Why breathing might kill you and your child
The effect of air pollution on human health is increasingly coming on the spotlight as a key threat to life.
Researchers have confirmed that air pollution is a major contributor to child mortality and incidences of non-communicable diseases.
Managing air pollution is therefore becoming a key development agenda for governments wishing to guarantee quality of life for their citizens.
Available global data confirms that reduction of exposure to air pollution is especially important in protecting children’s health. More than half of all pneumonia deaths in children below the age of five are caused by air pollution. In 2014, the Environment ministry gazetted the air quality regulations under the Environmental Management and Co-ordination Act (EMCA).
This provided an opportunity to address this urgent and priority issue.
The impact of air pollution exceeds the traditional environmental issues of climate change and deforestation. It is direct and urgent.
Africa in general and Kenya, in particular, have been left behind on this matter. Air quality will in future determine Kenya’s workforce, the health budget, infrastructure, agriculture, clothing and many other human undertakings.
Early life exposure is associated with increased risk for chronic diseases. The elderly as well as persons with pre-existing cardio-respiratory conditions and diabetes are particularly at risk. Workers exposed to increased levels of air pollution are at a high risk, and need to be protected by introducing adequate measures.
By reducing air pollution levels, Kenya can lower the burden of diseases such as stroke, heart illnesses, lung cancer and both chronic and acute respiratory diseases such as asthma.
The lower the levels of air pollution, the better the cardiovascular and respiratory health of the population will be, both in the long- and short-term. The World Heath Organisation (WHO) Air Quality Guidelines: Global Update 2005, provides an assessment of health effects of air pollution and thresholds for harmful pollution levels.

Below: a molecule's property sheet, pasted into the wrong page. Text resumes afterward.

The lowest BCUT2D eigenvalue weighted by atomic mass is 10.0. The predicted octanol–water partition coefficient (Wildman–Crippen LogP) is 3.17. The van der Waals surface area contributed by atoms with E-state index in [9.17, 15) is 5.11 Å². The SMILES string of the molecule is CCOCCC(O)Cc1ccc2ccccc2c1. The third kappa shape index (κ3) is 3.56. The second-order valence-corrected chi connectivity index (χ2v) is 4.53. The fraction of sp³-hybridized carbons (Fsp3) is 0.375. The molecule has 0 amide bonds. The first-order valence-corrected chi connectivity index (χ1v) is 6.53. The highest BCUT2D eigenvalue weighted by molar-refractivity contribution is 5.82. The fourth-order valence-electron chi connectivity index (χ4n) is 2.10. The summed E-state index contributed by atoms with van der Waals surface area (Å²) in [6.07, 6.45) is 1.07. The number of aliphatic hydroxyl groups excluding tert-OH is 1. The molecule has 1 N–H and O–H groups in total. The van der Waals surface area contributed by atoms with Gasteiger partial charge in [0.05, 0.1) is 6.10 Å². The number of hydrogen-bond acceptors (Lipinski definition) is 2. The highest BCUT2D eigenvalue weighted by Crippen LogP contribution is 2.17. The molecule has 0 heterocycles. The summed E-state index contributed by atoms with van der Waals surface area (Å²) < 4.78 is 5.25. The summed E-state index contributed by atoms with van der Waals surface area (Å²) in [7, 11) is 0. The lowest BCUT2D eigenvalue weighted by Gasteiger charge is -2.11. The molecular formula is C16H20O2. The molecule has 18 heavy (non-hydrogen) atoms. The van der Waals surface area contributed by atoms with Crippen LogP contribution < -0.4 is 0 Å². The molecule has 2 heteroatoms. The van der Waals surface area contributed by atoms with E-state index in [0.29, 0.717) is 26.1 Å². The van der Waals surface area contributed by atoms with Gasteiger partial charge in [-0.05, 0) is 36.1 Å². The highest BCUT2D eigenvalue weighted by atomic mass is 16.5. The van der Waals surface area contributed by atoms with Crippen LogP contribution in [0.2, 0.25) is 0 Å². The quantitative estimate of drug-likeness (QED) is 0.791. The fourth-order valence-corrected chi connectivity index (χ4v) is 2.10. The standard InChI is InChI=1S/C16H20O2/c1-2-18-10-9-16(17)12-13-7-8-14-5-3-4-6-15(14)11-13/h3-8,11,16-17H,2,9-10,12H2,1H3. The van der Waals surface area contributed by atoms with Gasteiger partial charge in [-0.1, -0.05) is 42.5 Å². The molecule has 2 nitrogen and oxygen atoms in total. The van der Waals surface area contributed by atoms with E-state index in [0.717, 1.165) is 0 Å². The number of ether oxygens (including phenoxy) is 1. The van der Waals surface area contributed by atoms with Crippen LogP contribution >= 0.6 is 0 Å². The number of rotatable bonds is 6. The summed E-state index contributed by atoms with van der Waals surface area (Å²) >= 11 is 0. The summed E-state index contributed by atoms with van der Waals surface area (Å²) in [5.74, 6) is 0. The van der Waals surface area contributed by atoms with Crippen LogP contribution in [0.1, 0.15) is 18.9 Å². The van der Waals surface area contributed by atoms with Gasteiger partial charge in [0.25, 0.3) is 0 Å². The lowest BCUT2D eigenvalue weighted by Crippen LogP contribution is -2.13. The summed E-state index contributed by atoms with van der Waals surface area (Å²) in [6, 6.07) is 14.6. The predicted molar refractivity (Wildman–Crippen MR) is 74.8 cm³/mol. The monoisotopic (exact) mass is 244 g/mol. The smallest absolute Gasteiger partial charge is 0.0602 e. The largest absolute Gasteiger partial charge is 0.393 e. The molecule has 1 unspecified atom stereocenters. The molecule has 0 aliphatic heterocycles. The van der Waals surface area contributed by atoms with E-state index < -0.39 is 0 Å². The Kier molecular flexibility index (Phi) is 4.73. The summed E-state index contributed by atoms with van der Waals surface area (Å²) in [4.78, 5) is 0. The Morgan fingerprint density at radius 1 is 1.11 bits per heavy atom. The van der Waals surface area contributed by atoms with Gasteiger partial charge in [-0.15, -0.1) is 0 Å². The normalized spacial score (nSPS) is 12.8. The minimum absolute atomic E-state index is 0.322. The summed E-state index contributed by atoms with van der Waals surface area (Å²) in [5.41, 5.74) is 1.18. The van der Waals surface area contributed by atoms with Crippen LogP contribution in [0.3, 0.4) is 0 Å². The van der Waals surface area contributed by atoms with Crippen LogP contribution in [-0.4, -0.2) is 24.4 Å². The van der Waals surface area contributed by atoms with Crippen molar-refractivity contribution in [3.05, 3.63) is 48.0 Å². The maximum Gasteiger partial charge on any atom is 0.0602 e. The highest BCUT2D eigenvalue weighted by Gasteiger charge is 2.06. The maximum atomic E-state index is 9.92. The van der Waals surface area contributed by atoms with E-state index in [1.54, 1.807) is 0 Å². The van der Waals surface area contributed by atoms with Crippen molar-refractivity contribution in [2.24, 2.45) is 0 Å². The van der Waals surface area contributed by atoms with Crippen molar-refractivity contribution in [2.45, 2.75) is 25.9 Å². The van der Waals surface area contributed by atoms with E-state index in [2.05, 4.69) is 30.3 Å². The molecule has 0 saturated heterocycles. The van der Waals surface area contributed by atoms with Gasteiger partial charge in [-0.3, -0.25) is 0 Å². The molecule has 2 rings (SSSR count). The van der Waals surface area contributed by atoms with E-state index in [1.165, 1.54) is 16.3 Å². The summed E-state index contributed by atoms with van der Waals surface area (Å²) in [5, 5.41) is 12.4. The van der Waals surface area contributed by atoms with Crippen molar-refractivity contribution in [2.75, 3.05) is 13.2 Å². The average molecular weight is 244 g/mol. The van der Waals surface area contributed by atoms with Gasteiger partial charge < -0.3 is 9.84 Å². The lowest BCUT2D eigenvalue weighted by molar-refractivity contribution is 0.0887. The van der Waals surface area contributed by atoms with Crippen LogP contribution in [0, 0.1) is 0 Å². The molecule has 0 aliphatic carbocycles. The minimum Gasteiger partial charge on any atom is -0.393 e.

In 2016, 91 per cent of the world population was living in places where the WHO air quality guideline levels were not met. Kenya was one the affected countries. Ambient (outdoor) air pollution in the towns and rural areas was estimated to cause 4.2 million premature deaths worldwide in 2016.
Some 91 per cent of those premature deaths occurred in low and middle income countries, most of them in South-East Asia and Western Pacific regions. Kenya has not yet quantified the mortality rate linked to air pollution, but it cannot be far from the situation in Asian countries.
Policies and investments supporting cleaner transport, energy-efficient homes, power generation, industry and better municipal waste management would limit key sources of outdoor air pollution.
Indoor smoke is also a serious health risk for some 3 billion people who cook and heat their homes with biomass, kerosene fuels and coal.
The WHO has consistently indicated that only 25 per cent of the diseases can be attributed to environmental factors. According to 2008 data for Kenya, for every 100,000 cases some 109 people die of chronic respiratory diseases.
For children, for every 1,000 deaths, 17 are attributed to air pollution.
The first WHO Global Conference on Air Pollution and Health took place at WHO headquarters in Geneva, Switzerland, from October 30 to November 1. The conference was organised in response to a resolution of the 68th World Health Assembly in 2015, in which Health ministers called for a greater response to prevent air pollution-related diseases, exposure to air pollution and their costs to society.
The “Roadmap for an enhanced global response to the health effects of air pollution” adopted at the 69th World Health Assembly in 2016, recommended a global conference on the subject.
The conference considered the scientific evidence on the correlation between air pollution and health. It emphasised access to clean energy in homes, air quality in cities, access to sustainable transport and the Paris agreement on climate change.
Reaching this goal will save significant global health care costs every year. The wider economic impacts of diseases and deaths due to ambient air pollution amount to billions of shillings and affect Kenya’s Gross Domestic Product (GDP).
To reach this goal and resolve this health crisis, bold and prompt action is needed. There is need to avoid dirty fuels and technologies in transport and energy production and to stop uncontrolled burning of solid and agricultural waste. Other measures are reduction in use of fertilisers, promoting clean technologies and fuels and green cities.
All the countries and cities will need to achieve WHO air quality guideline levels. This can be done by assessing health and economic impacts of air pollution and by catalysing actions that reduce it.
Addressing air pollution calls for multi-sectoral efforts that build upon synergies between human health, climate change and growth priorities. Reducing air pollutants will lower the concentration of climate pollutants such as black carbon, thus contributing to climate change mitigation.
Mr Kihumba is the technical advisor on the Unintentionally Produced Organic Pollutants Project in the Ministry of Environment and Forestry
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